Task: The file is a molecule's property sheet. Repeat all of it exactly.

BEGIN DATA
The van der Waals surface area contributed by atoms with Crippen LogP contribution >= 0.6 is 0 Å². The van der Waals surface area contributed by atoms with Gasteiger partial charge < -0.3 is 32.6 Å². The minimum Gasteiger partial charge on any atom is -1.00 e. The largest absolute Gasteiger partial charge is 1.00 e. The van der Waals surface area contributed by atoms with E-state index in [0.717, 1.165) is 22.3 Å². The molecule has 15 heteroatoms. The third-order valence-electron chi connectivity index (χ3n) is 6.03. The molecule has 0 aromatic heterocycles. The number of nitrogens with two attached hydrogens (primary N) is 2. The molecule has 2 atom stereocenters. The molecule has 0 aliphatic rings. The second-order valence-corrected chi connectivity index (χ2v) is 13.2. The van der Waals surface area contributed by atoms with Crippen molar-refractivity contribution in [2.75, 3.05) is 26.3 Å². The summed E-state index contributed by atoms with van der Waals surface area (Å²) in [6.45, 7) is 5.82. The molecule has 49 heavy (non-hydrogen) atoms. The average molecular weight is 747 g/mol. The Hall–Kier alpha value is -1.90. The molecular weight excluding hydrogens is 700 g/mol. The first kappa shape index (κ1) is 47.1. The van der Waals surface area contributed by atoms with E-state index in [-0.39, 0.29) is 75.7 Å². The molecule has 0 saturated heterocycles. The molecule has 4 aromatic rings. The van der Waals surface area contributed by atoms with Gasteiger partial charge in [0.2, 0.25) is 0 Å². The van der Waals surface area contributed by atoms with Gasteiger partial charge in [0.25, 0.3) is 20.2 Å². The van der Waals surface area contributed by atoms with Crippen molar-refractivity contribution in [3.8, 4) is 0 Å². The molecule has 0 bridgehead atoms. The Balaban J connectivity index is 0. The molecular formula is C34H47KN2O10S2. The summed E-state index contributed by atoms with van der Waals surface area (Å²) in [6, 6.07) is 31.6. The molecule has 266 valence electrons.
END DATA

The van der Waals surface area contributed by atoms with Crippen LogP contribution >= 0.6 is 0 Å². The van der Waals surface area contributed by atoms with Gasteiger partial charge < -0.3 is 32.6 Å². The minimum Gasteiger partial charge on any atom is -1.00 e. The largest absolute Gasteiger partial charge is 1.00 e. The van der Waals surface area contributed by atoms with E-state index in [0.717, 1.165) is 22.3 Å². The molecule has 15 heteroatoms. The third-order valence-electron chi connectivity index (χ3n) is 6.03. The molecule has 0 aromatic heterocycles. The number of nitrogens with two attached hydrogens (primary N) is 2. The molecule has 2 atom stereocenters. The molecule has 0 aliphatic rings. The second-order valence-corrected chi connectivity index (χ2v) is 13.2. The van der Waals surface area contributed by atoms with Crippen molar-refractivity contribution in [2.75, 3.05) is 26.3 Å². The summed E-state index contributed by atoms with van der Waals surface area (Å²) in [6.45, 7) is 5.82. The molecule has 49 heavy (non-hydrogen) atoms. The average molecular weight is 747 g/mol. The Hall–Kier alpha value is -1.90. The molecular weight excluding hydrogens is 700 g/mol. The first kappa shape index (κ1) is 47.1. The van der Waals surface area contributed by atoms with E-state index in [-0.39, 0.29) is 75.7 Å². The molecule has 0 saturated heterocycles. The molecule has 4 aromatic rings. The van der Waals surface area contributed by atoms with Gasteiger partial charge in [0.2, 0.25) is 0 Å². The van der Waals surface area contributed by atoms with Gasteiger partial charge in [0.25, 0.3) is 20.2 Å². The van der Waals surface area contributed by atoms with Crippen molar-refractivity contribution in [3.8, 4) is 0 Å². The molecule has 0 bridgehead atoms. The Balaban J connectivity index is 0. The molecular formula is C34H47KN2O10S2. The summed E-state index contributed by atoms with van der Waals surface area (Å²) in [6, 6.07) is 31.6. The molecule has 266 valence electrons.